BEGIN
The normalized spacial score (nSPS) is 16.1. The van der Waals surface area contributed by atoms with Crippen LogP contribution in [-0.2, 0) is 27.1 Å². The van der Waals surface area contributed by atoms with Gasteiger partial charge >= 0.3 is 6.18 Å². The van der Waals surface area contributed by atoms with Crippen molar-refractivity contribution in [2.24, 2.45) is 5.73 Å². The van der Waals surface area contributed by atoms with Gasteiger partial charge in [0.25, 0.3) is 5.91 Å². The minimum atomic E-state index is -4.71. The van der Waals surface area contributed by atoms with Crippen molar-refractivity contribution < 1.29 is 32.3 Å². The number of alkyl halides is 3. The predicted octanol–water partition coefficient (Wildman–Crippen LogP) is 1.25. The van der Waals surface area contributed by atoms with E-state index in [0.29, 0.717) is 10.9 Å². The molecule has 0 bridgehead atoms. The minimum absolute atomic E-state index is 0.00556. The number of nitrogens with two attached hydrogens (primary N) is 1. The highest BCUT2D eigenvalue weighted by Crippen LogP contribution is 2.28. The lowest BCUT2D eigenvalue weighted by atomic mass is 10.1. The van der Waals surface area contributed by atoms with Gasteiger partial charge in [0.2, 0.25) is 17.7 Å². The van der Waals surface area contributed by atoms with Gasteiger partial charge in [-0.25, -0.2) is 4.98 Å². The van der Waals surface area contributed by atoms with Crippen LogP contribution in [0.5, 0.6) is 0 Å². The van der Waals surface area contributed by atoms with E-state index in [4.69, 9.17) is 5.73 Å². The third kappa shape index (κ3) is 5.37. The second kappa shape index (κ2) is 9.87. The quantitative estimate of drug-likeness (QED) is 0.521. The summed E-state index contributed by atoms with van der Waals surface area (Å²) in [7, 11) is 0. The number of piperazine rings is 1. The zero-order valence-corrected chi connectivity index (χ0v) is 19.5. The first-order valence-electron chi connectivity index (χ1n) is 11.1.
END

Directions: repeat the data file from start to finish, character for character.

The normalized spacial score (nSPS) is 16.1. The van der Waals surface area contributed by atoms with Crippen LogP contribution in [-0.2, 0) is 27.1 Å². The van der Waals surface area contributed by atoms with Gasteiger partial charge >= 0.3 is 6.18 Å². The van der Waals surface area contributed by atoms with Crippen molar-refractivity contribution in [2.24, 2.45) is 5.73 Å². The van der Waals surface area contributed by atoms with Gasteiger partial charge in [0.25, 0.3) is 5.91 Å². The minimum atomic E-state index is -4.71. The van der Waals surface area contributed by atoms with Crippen molar-refractivity contribution < 1.29 is 32.3 Å². The number of alkyl halides is 3. The predicted octanol–water partition coefficient (Wildman–Crippen LogP) is 1.25. The van der Waals surface area contributed by atoms with E-state index in [0.29, 0.717) is 10.9 Å². The molecule has 0 bridgehead atoms. The minimum absolute atomic E-state index is 0.00556. The number of nitrogens with two attached hydrogens (primary N) is 1. The highest BCUT2D eigenvalue weighted by Crippen LogP contribution is 2.28. The lowest BCUT2D eigenvalue weighted by atomic mass is 10.1. The van der Waals surface area contributed by atoms with Gasteiger partial charge in [0.2, 0.25) is 17.7 Å². The van der Waals surface area contributed by atoms with Gasteiger partial charge in [-0.25, -0.2) is 4.98 Å². The van der Waals surface area contributed by atoms with Crippen LogP contribution in [0.5, 0.6) is 0 Å². The van der Waals surface area contributed by atoms with E-state index in [4.69, 9.17) is 5.73 Å². The third kappa shape index (κ3) is 5.37. The second kappa shape index (κ2) is 9.87. The quantitative estimate of drug-likeness (QED) is 0.521. The summed E-state index contributed by atoms with van der Waals surface area (Å²) in [7, 11) is 0. The number of piperazine rings is 1. The zero-order valence-corrected chi connectivity index (χ0v) is 19.5. The first-order valence-electron chi connectivity index (χ1n) is 11.1.